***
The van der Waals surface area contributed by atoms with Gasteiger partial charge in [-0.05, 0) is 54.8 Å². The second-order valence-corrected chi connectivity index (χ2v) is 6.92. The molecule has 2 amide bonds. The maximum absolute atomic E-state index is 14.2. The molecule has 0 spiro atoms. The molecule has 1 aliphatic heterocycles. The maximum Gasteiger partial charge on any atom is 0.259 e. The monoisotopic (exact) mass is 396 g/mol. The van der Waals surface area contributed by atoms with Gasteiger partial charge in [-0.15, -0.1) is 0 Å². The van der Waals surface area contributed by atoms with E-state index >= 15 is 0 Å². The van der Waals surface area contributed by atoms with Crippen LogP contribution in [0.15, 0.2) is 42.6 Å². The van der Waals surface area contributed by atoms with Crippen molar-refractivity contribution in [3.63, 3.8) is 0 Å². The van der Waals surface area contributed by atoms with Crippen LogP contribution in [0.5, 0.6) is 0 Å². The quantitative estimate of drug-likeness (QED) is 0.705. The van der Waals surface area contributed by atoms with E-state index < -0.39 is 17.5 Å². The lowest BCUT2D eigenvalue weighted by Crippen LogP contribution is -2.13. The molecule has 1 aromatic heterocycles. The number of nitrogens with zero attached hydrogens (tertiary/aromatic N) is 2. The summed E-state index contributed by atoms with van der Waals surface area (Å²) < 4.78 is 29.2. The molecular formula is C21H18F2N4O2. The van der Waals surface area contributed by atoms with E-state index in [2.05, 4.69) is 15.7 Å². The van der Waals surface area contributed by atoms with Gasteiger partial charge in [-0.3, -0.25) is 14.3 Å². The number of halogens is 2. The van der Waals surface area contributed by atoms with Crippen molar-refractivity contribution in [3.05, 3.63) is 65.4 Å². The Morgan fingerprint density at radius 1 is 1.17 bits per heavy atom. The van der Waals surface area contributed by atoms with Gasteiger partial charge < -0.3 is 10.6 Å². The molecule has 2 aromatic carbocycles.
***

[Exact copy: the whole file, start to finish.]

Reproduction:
The van der Waals surface area contributed by atoms with Gasteiger partial charge in [-0.05, 0) is 54.8 Å². The second-order valence-corrected chi connectivity index (χ2v) is 6.92. The molecule has 2 amide bonds. The maximum absolute atomic E-state index is 14.2. The molecule has 0 spiro atoms. The molecule has 1 aliphatic heterocycles. The maximum Gasteiger partial charge on any atom is 0.259 e. The monoisotopic (exact) mass is 396 g/mol. The van der Waals surface area contributed by atoms with Gasteiger partial charge in [-0.15, -0.1) is 0 Å². The van der Waals surface area contributed by atoms with E-state index >= 15 is 0 Å². The van der Waals surface area contributed by atoms with Crippen LogP contribution in [0.15, 0.2) is 42.6 Å². The van der Waals surface area contributed by atoms with Crippen molar-refractivity contribution in [3.63, 3.8) is 0 Å². The van der Waals surface area contributed by atoms with Crippen LogP contribution in [0.5, 0.6) is 0 Å². The quantitative estimate of drug-likeness (QED) is 0.705. The van der Waals surface area contributed by atoms with E-state index < -0.39 is 17.5 Å². The lowest BCUT2D eigenvalue weighted by Crippen LogP contribution is -2.13. The molecule has 1 aromatic heterocycles. The number of nitrogens with zero attached hydrogens (tertiary/aromatic N) is 2. The summed E-state index contributed by atoms with van der Waals surface area (Å²) < 4.78 is 29.2. The molecular formula is C21H18F2N4O2. The van der Waals surface area contributed by atoms with E-state index in [2.05, 4.69) is 15.7 Å². The van der Waals surface area contributed by atoms with Gasteiger partial charge in [-0.3, -0.25) is 14.3 Å². The number of halogens is 2. The van der Waals surface area contributed by atoms with Crippen molar-refractivity contribution in [3.05, 3.63) is 65.4 Å². The Morgan fingerprint density at radius 1 is 1.17 bits per heavy atom. The van der Waals surface area contributed by atoms with Gasteiger partial charge < -0.3 is 10.6 Å². The molecule has 2 aromatic carbocycles.